Monsignor Frank Wissel of St. Marys Parish may have a German name, but he says he had a distinctly Irish upbringing. And he will serve as grand marshal for this year's Greenwichs 37th annual St. Patricks Day Parade.
My mother had several beliefs and sayings, like if we were walking around and someone was walking with a cane, or on crutches or in a wheelchair, shed say, God Bless the Mark, said Wissel. Or, 'Make sure you ring the bell with your elbow,' which means make sure you have enough to bring with you.
Members of the Greenwich Hibernian Association who chose him to be grand marshal knew he was Irish from his sermons about his mother, a first-generation Irish American. This is an honor. Its humbling because having been a latchkey kid from Brooklyn, this helps me think of family and good qualities I grew up on, said Wissel.
Wissels father Frank died when he was young. His mother, Anne, a chef in AT&Ts executive kitchen, was the sole provider. She sent me to Catholic elementary and high schools, and each semester she would borrow the money from my aunt, then at the end pay her back, and then borrow again, said Wissel. She provided very well for me out of great sacrifice.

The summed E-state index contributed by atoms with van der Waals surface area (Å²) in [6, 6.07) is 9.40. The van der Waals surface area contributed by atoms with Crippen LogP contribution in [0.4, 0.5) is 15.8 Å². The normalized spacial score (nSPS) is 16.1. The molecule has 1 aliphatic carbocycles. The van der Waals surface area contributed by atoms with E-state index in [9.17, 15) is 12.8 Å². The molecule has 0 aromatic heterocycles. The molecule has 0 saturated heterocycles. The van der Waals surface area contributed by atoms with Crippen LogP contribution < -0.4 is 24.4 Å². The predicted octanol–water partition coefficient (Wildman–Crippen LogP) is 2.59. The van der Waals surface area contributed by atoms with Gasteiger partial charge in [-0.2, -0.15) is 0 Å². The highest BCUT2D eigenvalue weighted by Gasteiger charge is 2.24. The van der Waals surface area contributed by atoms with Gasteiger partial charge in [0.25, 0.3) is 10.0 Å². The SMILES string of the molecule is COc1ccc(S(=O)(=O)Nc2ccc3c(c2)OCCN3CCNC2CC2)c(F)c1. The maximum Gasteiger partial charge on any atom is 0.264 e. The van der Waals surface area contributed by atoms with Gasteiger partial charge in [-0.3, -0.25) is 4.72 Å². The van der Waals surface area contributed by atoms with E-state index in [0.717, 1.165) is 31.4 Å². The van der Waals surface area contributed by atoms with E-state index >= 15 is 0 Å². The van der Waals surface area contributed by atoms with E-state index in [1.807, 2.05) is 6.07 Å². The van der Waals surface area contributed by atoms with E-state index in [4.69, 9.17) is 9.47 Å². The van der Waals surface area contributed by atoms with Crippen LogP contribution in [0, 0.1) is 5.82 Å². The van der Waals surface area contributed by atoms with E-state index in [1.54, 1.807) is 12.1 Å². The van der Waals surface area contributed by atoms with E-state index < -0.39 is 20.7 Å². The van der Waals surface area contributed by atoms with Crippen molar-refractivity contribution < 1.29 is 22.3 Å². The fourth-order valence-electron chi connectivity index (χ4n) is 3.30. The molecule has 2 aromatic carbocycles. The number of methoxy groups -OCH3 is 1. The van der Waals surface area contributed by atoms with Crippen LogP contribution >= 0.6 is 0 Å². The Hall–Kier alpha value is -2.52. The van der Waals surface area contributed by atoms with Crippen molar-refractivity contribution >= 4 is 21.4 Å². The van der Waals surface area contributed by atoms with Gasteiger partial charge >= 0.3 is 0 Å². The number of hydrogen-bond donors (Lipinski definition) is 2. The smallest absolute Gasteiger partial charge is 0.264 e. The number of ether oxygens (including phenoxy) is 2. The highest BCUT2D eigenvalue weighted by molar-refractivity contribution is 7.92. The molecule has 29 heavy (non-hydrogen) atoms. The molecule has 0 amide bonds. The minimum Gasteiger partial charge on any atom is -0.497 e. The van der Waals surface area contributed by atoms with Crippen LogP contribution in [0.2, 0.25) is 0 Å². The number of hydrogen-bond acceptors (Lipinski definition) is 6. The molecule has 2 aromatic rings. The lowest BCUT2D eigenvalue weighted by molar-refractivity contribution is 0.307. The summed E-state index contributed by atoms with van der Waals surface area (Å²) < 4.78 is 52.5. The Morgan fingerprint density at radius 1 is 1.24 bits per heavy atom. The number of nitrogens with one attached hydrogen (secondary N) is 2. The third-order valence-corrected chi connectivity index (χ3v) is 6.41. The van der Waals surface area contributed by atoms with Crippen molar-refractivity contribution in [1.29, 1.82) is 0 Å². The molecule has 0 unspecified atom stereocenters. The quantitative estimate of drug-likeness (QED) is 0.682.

He made the move toward the priesthood while working on his second masters degree in psychology. The psychiatrist who was overseeing our class said to me one night, 'If you had five minutes to live, what would you do? I said, Be a priest, said Wissel. And I was shocked. I searched it out for two years. I was ordained in 1977, Ive been a priest for 33 years, and Ive never been happier.
St. Patricks Day events in Greenwich will start March 20 with the churchs 10:30 a.m. Mass, followed by the parade at 2 p.m. Wissel said he doesnt want to discuss St. Patrick in that day's sermon. Im going to talk about commitment, dedication, hardworking, faith-filled Irish culture, to tie into the gospel."
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